citizens to more easily travel and send money to the island, have helped
the number of paladares swell. After President Barack Obama restored
diplomatic relations with Cuba in mid-2015, U.S. tourism to the country
hit an all-time high, with 615,000 travelers visiting Cuba from the U.S.
in 2016.

However, the support for this quickly growing class of business has not
been enough to sustain them, particularly as competition increases.
There have been reports of food shortages for locals in part due to the
demand of private restaurants (although some Cubans are equally quick to
blame farmer strikes and government disorganization over the emerging
private sector). Leo, one of the owners of the popular Havana paladar
Havana Blue, has noted the number of paladares that have already come
and gone in his quickly changing city. "There are some that open and
then close," he says. "Not because of lack of demand. It's also bad
management. Many people don't have the foggiest idea because they have
never run a restaurant before."

The government, for its part, has made some effort to support paladares,
at least in gesture. It opened a version of a wholesale market, but
multiple paladar owners question its usefulness. The prices aren't any
cheaper than a retail market, and availability is still often
unpredictable. "People pull up and the beer is gone in two minutes,"
Baum says.

Baum also says that the national bank reached out to small business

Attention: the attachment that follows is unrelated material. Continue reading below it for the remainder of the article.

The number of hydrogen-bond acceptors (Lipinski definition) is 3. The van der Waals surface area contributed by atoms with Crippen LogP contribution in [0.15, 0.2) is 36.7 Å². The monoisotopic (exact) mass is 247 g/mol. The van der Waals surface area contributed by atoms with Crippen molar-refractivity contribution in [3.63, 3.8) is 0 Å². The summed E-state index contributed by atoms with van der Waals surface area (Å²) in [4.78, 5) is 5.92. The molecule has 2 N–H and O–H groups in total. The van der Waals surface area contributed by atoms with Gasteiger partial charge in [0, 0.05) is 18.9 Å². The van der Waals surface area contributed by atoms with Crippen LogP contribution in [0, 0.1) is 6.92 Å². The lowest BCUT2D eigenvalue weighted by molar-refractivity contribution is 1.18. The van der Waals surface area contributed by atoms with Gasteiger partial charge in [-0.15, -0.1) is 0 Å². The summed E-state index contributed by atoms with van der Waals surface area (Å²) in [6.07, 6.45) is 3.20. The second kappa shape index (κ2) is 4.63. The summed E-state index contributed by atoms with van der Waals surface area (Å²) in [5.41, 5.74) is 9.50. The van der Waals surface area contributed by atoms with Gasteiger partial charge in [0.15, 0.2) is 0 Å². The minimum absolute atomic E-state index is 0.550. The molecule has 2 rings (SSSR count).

owners in the last two years to offer loans. While commonplace in the
United States, this kind of credit is mostly unheard of in Cuba. Yet
when Baum asked about interest rates, the bank associate was vague.
"'Don't worry, we'll give you a good rate!'" was the answer.

Ministry of Agriculture journalist Jose Ignacio Fleitas Adan says the
government is working to do better. "There's an intention, and also
projects and plans, to increase food production and availability," he
says, echoing the official government response. "Es complicado," he adds
with a laugh.

And that seems to be the one truism about food sourcing in Cuba,
particularly when one is running a business. Baum mentions two
restaurants nearby that were shut down recently. "They just
disappeared," she says. "Basically, they were doing illegal things. So
there's a lot of fear around what's going to happen next." She questions
whether more crackdowns are coming for those who buy goods a la izquierda.

What were those shuttered restaurant doing that was more illegal than
what anyone else is doing? Baum pursed her lips. This answer, too, was
complicado. "I spoke with someone who ate there, and they had dried
cranberries on their salad. Which is great, but clearly dried
cranberries aren't available here." She pauses. "What you realize over
time is that there are people who are really well connected, so it's
hard for the regular people like us, and all the other people in our boat."

Still, the opportunities for business owners are lucrative. A Cuban
working in the growing service industry — as a taxi driver or a
restaurant host — can earn exponentially more than the average state
wage of around 20 to 40 CUCs per month. Many educated young Cubans are
thus leaving professions like teaching or medicine to work in the